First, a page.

Why Marmitegate is good news for business…

Tesco has removed a range of Unilever brands amid a price row – but is that a good PR move?

crisis communicationsLove it or hate it, there’s no escaping #Marmitegate right now.

News that Tesco has pulled Marmite and a range of other Unilever products from its online shelves has sent the media and Twitter into a frenzy. Two days ago Marmite was just a forgotten cupboard staple. Now it’s the word on everyone’s lips.

Tesco has locked horns with Unilever after the global conglomerate attempted to increase wholesale prices.

It says it faces higher costs because of the post-Brexit fall in sterling – but the supermarket has refused to budge.

Battle of the brands

It’s not clear who will come out on top of the ongoing debacle – the UK’s largest supermarket or consumer products giant Unilever.  Dozens of its household brands including PG Tips, Pot Noodle, Flora and Ben & Jerry’s are among the products currently running low at Tesco.  Although many are still available in-store, stocks are now running low. Whilst online stocks have become unavailable.

A Tesco spokesman told the Telegraph: “We are experiencing availability issues on a number of Unilever products. We always work to ensure customers get the best possible prices and we hope to have this issue resolved soon.”

Unilever meanwhile has declined to comment.

It is also not yet clear whether the rest of the ‘big four supermarkets’ – Morrisons, Asda and Sainsbury’s – are affected.

Brexit to blame?

According to the media Unilever has attempted to pass on a 10% price hike across a wide range of goods. It blames the falling value of the pound against the euro and the dollar.

Unilever’s chief financial officer Graeme Pitkethly defended the move in an article with The Guardian saying: “We are taking price increases in the UK. That is a normal devaluation-led cycle.”

He said he was confident that the dispute would be “resolved pretty quickly”.

According to The Guardian, the UK accounted for less than 5% of Unilever’s business. However, shares in Unilever and Tesco opened lower on Thursday, with Unilever down by 2% and Tesco falling by 2.5%.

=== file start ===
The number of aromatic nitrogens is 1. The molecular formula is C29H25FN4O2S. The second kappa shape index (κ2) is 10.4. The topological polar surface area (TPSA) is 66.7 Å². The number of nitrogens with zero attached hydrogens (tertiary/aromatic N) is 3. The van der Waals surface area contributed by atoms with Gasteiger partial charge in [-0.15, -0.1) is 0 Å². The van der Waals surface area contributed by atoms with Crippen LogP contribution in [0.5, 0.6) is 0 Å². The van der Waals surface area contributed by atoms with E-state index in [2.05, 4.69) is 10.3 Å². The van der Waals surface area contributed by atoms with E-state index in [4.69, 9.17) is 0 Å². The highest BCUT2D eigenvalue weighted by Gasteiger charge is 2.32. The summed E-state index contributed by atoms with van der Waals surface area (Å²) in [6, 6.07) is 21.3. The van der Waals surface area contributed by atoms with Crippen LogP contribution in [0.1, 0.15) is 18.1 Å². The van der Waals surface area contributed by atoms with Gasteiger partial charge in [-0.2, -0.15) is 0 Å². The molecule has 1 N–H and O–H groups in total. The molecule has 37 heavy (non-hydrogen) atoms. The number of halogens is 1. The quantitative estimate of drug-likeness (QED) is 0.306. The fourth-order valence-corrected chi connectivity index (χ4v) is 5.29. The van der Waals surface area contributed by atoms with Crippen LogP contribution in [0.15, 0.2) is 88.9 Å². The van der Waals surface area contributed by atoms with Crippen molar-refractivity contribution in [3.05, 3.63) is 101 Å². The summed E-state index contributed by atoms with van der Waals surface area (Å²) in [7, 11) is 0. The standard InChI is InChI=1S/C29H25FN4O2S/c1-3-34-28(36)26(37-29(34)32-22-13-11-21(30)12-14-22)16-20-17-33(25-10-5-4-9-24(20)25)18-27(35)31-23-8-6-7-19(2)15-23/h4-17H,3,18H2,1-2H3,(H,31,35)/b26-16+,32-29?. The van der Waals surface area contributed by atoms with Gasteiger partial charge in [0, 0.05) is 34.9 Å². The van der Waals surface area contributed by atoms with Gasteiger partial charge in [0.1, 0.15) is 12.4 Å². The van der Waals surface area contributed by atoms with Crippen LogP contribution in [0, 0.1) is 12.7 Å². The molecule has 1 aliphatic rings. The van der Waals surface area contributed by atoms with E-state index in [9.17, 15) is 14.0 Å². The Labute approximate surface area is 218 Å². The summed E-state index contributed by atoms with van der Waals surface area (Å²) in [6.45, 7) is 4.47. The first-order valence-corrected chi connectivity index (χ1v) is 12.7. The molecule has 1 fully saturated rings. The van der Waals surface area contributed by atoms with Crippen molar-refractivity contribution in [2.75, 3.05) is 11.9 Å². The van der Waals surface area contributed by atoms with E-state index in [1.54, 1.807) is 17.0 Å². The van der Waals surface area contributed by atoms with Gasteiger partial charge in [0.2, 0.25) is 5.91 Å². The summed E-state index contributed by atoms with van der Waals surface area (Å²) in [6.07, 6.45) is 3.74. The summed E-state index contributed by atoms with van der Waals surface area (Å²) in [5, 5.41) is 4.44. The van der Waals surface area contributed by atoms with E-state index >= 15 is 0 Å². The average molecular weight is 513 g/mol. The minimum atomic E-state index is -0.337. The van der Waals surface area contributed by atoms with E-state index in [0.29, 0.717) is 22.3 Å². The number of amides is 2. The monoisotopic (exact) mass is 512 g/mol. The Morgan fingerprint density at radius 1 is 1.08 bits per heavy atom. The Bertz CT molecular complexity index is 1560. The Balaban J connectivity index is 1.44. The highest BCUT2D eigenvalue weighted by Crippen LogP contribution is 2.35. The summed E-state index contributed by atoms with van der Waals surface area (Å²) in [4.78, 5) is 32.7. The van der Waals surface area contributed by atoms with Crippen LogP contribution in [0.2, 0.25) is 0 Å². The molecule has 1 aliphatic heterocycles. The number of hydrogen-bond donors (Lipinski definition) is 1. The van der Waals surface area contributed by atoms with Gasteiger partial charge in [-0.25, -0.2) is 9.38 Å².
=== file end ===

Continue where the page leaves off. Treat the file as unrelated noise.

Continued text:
TescoOnlineScreengrabTesco price war

It’s not the first time Tesco has taken a stance on its product range. In 2015 the firm axed 15% of its products including Carlsberg, Kingsmill and Ribena.

The decision came as the supermarket battled to increase sales after profits collapsed. The news, of course, made headlines. And in turn got the nation talking about both Tesco and the pulled bread and drinks.

Just a few weeks later, Tesco made a U-turn and Kingsmill was back on the shelves. Cue more media interest.

The latest row however comes just months after Tesco made sweeping changes to the way its buyers deal with suppliers after strong criticism from the industry watchdog, the Grocery Code Adjudicator.

A battle or win-win?

Since the news of Marmite’s demise broke, conversation has been rife. As this post was being written, #Marmitegate, Tesco, Unilever, PG Tips and Pot Noodle were all trending on Twitter.

There’s no such thing as bad publicity as the saying goes. But we reckon Tesco vs Unilever will end pretty soon.

For now, Marmite’s official Twitter page remains quiet on the controversy – but we’d wager a bet that sales of the yeast spread will now be on the up, alongside its Twitter followers.

Although they’ve yet to wade in, Asda, Sainsbury’s and Morrisons will probably benefit to boot.

And with that comes the chance for other brands to get in on the publicity – we’re looking at you Vegemite!

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